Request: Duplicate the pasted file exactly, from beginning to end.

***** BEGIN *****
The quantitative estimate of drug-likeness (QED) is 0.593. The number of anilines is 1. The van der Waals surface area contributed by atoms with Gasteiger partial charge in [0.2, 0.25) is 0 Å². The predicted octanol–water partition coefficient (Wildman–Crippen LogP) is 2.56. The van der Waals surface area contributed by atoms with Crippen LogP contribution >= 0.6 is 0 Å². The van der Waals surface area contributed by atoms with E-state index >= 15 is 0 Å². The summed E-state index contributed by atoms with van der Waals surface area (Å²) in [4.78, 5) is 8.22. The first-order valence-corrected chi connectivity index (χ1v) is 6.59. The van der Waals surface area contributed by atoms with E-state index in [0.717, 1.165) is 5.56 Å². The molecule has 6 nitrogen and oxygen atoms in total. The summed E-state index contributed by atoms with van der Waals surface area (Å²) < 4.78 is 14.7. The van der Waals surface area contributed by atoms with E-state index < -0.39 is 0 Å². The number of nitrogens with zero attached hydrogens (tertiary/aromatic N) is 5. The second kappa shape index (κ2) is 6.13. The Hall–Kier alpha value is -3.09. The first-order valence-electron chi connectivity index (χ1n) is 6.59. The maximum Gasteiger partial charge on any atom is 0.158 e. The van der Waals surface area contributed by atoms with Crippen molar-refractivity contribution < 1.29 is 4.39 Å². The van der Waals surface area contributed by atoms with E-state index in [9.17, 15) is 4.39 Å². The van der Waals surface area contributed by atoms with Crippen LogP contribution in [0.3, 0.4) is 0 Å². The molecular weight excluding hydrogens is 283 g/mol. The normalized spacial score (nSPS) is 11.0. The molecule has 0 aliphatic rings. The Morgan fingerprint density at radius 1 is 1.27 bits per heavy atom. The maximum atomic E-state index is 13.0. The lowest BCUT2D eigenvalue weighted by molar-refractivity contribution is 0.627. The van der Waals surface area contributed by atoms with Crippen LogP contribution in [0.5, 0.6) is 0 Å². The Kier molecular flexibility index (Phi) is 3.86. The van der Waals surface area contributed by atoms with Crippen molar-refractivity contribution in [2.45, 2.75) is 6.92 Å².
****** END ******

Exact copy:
The quantitative estimate of drug-likeness (QED) is 0.593. The number of anilines is 1. The van der Waals surface area contributed by atoms with Gasteiger partial charge in [0.2, 0.25) is 0 Å². The predicted octanol–water partition coefficient (Wildman–Crippen LogP) is 2.56. The van der Waals surface area contributed by atoms with Crippen LogP contribution >= 0.6 is 0 Å². The van der Waals surface area contributed by atoms with E-state index >= 15 is 0 Å². The summed E-state index contributed by atoms with van der Waals surface area (Å²) in [4.78, 5) is 8.22. The first-order valence-corrected chi connectivity index (χ1v) is 6.59. The van der Waals surface area contributed by atoms with E-state index in [0.717, 1.165) is 5.56 Å². The molecule has 6 nitrogen and oxygen atoms in total. The summed E-state index contributed by atoms with van der Waals surface area (Å²) < 4.78 is 14.7. The van der Waals surface area contributed by atoms with E-state index < -0.39 is 0 Å². The number of nitrogens with zero attached hydrogens (tertiary/aromatic N) is 5. The second kappa shape index (κ2) is 6.13. The Hall–Kier alpha value is -3.09. The first-order valence-electron chi connectivity index (χ1n) is 6.59. The maximum Gasteiger partial charge on any atom is 0.158 e. The van der Waals surface area contributed by atoms with Crippen molar-refractivity contribution < 1.29 is 4.39 Å². The van der Waals surface area contributed by atoms with E-state index in [9.17, 15) is 4.39 Å². The van der Waals surface area contributed by atoms with Crippen LogP contribution in [0.3, 0.4) is 0 Å². The molecular weight excluding hydrogens is 283 g/mol. The normalized spacial score (nSPS) is 11.0. The molecule has 0 aliphatic rings. The Morgan fingerprint density at radius 1 is 1.27 bits per heavy atom. The maximum atomic E-state index is 13.0. The lowest BCUT2D eigenvalue weighted by molar-refractivity contribution is 0.627. The van der Waals surface area contributed by atoms with Crippen LogP contribution in [0.5, 0.6) is 0 Å². The Kier molecular flexibility index (Phi) is 3.86. The van der Waals surface area contributed by atoms with Crippen molar-refractivity contribution in [2.45, 2.75) is 6.92 Å².